The Thriving 'Silent Killer'

Tyler is a member of The Motley Fool Blog Network -- entries represent the personal opinion of the blogger and are not formally edited.

According to the American Diabetes Association (ADA), over 33% of people in America either have diabetes, or have 'pre-diabetes.' As a Type 1 diabetic myself, I wanted investment information on some of the companies I use, or have used, to monitor/control the disease. Diabetes is commonly referred to as the 'silent killer,' but it doesn't need to kill the financial success of your family.

Any diabetic that uses an insulin pump has heard of Minimed. Minimed is a division of  Medtronic (NYSE: MDT) and serves as the clear insulin pump market leader. Diabetics are 2-4 times more likely to die of heart disease than those without diabetes. Minimed's insulin pumps help control glucose levels more steadily, which in turn decrease the side effects of the disease.

Diabetes directly accounts for nearly 10% of Medtronics' revenues, which have remained level in the past year. If side effects of the disease are counted, nearly 40% of Medtronics revenues are accounted for by diabetes. Medtronic's Free Cash Flow (FCF) increased approximately 24%, which led to a solid 11.25% FCF yield. Medtronic's stock responded well last year, increasing approximately 13%.

Generally speaking, all type 1 diabetics use insulin, and that figure is growing among type 2 diabetics as well. Founded in 1876, Eli Lilly (NYSE: LLY)  is now the tenth largest pharmaceutical company in the world, and the primary insulin manufacturer. With revenues increasing approximately 5% last year, their share holders experienced over 32% growth in the stock. Though Lilly's FCF decreased in 2012, its FCF yield is still 11%, just under performing Medtronic's.

Novo Nordisk (NYSE: NVO) is another insulin manufacturer that is a major player in diabetes. Producing insulin seems to be a good route for companies right now as this stock soared in 2012, increasing nearly 48%. While its FCF levels increased by 14%, its FCF yield is actually less than Lilly or Medtronic, showing 5.6%. Looking at the 9% increase in revenues through 2012, and more than that the past few years, Nordisk is still not a company to frown upon.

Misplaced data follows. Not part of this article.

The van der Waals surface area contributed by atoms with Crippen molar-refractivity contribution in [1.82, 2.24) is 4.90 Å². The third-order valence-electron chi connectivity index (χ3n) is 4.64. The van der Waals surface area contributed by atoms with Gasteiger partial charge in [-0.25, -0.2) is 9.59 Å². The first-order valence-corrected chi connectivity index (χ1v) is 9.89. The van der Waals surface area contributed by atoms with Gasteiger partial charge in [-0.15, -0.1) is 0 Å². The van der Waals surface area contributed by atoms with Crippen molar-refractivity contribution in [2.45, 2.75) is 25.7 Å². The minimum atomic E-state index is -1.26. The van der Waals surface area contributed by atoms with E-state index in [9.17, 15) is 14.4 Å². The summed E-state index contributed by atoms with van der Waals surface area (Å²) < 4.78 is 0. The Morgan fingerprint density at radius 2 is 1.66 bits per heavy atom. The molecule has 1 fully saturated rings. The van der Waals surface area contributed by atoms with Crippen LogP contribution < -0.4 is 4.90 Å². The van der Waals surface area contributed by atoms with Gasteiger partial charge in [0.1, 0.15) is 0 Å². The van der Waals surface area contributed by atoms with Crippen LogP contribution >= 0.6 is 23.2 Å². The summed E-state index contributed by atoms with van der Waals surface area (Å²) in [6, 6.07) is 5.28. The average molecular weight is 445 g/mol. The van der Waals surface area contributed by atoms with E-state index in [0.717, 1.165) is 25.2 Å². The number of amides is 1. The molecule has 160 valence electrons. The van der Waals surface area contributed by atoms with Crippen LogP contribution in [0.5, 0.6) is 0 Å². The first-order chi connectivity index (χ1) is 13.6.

Now, any diabetic, doctor, or researcher will tell you that checking glucose levels is the best way to control the disease. After all, if a diabetic doesn't know what their levels are, how do they make an informed decision on how much or little insulin to administer? Three of the four major test strip companies are publicly traded, or owned by a company that is.

Lifescan manufactures billions of test strips every year and is owned by Johnson and Johnson (NYSE: JNJ). With a 1.5% increase in revenues, and over 40% of its revenue accounted for through medical devices/diagnostics, diabetes is again playing a major role in a company's success. Though Johnson and Johnson's stock price increased nearly 11%, it still shows a 17.6% FCF yield.  

Abbott (NYSE: ABT) is another test strip manufacturer that, at first glance, seems to be struggling. Their revenues remained level in 2012, yet their stock plummeted over 40%. FCF decreased approximately 3%, though capital expenditures increased to the tune of 47%. Maybe Abbott is simply concerned with future growth, and not immediate success. With just over a 7% FCF yield, it doesn't appear to be in a horrible position. The graph below shows how excellent these companies stocks have done, with the exception of Abbott. 

<img src="http://media.ycharts.com/charts/bf46108c01b6d8f16d6c7bc1506c19a9.png" />

MDT data by YCharts

Why These Companies Show Promise...

Diabetes is the leading cause of blindness, kidney failure, and accounts for more than 60% of all non traumatic lower limb amputations. The costs of diabetes are approximately $200 billion dollars every year, which seems to lead to great success for companies involved with the disease. One reason I believe these companies will continue to perform is because of the growing rates of obesity in America and internationally. Obesity is often followed by diabetes. With remarkable numbers for most of these companies, it seems as though diabetics have a brighter future than it appears.

The Bottom Line...

By investing in these companies, diabetics might be able to supplement the money they spend on supplies, devices, and medical costs without working an extra job. Regardless of whether an investor has acquired diabetes, all of these companies are worth looking into. Though a bit more expensive, growth investors might do some further research on Abbott and Nordisk. But investors looking for a bargain might find Johnson and Johnson, Medtronic, and Lilly more appealing. 


tlwofford has no position in any stocks mentioned. The Motley Fool recommends Johnson & Johnson. The Motley Fool owns shares of Johnson & Johnson and Medtronic. Try any of our Foolish newsletter services free for 30 days. We Fools may not all hold the same opinions, but we all believe that considering a diverse range of insights makes us better investors. The Motley Fool has a disclosure policy. Is this post wrong? Click here. Think you can do better? Join us and write your own!

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